International news agency Reuters is making “good progress” in preparing for its proposed merger with Canadian publisher Thomson, which it hopes will be completed early next year, the company said today.
In its third quarter results, Reuters said it had weathered the recent turbulence in worldwide financial markets, with revenue growth across the entire company.
On a like-for-like basis, revenues were up 7.6 per cent year on year to £646m. This was slightly reduced by the weak dollar and further weakness in the euro and yen currency markets, the company said.
Reuters’ agency services contributed £35m to the group’s overall revenue for the quarter – due to “strong sales” to existing and new customers, especially in the sale of pictures and TV services.
The company has seen especially strong growth in Asia – particularly Japan – with revenues in this region up 10 per cent this year.
The Reuters Founders Share Company – the body set up to protect the agency’s independence – agreed in May to the £8.7bn merger with Thomson.
The Canadian media giant agreed to pay 691p per share for a 53 per cent stake in the firm. The merger is subject to regulatory approval.
A profit figure for the quarter was not revealed because the company is an “offer period” over the Thomson deal.
Reuters chief executive, Tom Glocer, said he was pleased with the progress being made with planning the integration with Thomson.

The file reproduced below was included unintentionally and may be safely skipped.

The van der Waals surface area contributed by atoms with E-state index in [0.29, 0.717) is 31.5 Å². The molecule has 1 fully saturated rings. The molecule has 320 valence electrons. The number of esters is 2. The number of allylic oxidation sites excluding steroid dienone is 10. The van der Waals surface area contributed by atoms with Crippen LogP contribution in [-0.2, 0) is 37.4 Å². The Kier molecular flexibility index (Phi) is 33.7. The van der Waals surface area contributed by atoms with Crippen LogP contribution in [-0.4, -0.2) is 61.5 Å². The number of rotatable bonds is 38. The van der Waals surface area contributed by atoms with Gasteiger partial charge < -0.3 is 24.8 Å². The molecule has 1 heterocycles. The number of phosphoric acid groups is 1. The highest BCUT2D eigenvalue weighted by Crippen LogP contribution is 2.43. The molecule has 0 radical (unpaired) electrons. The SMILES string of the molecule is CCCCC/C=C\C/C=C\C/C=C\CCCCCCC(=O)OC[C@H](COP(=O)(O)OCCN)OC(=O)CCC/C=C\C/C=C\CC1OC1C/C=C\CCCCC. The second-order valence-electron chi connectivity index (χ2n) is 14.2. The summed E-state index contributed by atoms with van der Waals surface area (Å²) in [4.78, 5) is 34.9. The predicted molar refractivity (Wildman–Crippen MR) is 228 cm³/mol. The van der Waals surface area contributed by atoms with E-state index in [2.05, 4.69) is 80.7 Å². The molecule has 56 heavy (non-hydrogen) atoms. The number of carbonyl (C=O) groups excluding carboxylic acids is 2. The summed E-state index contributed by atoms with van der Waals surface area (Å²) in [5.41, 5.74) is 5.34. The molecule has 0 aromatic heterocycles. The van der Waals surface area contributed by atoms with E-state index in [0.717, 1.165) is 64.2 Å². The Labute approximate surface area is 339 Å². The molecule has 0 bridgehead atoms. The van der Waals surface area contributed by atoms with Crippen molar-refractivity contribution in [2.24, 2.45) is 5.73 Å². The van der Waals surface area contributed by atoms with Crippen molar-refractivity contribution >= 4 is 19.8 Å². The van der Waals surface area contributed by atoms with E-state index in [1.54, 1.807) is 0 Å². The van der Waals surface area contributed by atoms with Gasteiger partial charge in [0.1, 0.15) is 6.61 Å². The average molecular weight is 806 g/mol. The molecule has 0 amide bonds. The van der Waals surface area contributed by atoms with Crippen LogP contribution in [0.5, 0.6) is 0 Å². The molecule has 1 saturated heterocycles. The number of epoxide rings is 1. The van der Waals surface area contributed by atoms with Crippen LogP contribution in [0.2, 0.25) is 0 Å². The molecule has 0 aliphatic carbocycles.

A clear timetable had been set by the European and US competition authorities, and Glocer said he hoped the merger would be given regulatory clearance early next year.
“This is a good set of numbers that shows our performance has not been impacted by the turbulence in the credit markets, nor any distraction from the Thomson deal,” he said.
“While we remain vigilant for signs of continuing market instability, we believe that the transformation of Reuters over the past several years has better positioned the company to weather the effects of a market downturn.”
Earlier this month, it was reported that the European Commission had raised “serious doubts” about fair competition in the market for financial information if the merger went through.
The Commission is carrying out an in-depth investigation into the move, the result of which is due no later than 25 February next year.
A combination of Reuters and Thomson would give Thomson a bigger stake in a market currently dominated by Reuters and Bloomberg.
All three provide financial information to banks, fund managers, corporate groups, wealth managers and traders, as well as trading news for their customers.
Reuters is best known as one of the largest international news agencies and Toronto-based Thomson specialises in legal, fiscal, accounting and scientific research markets.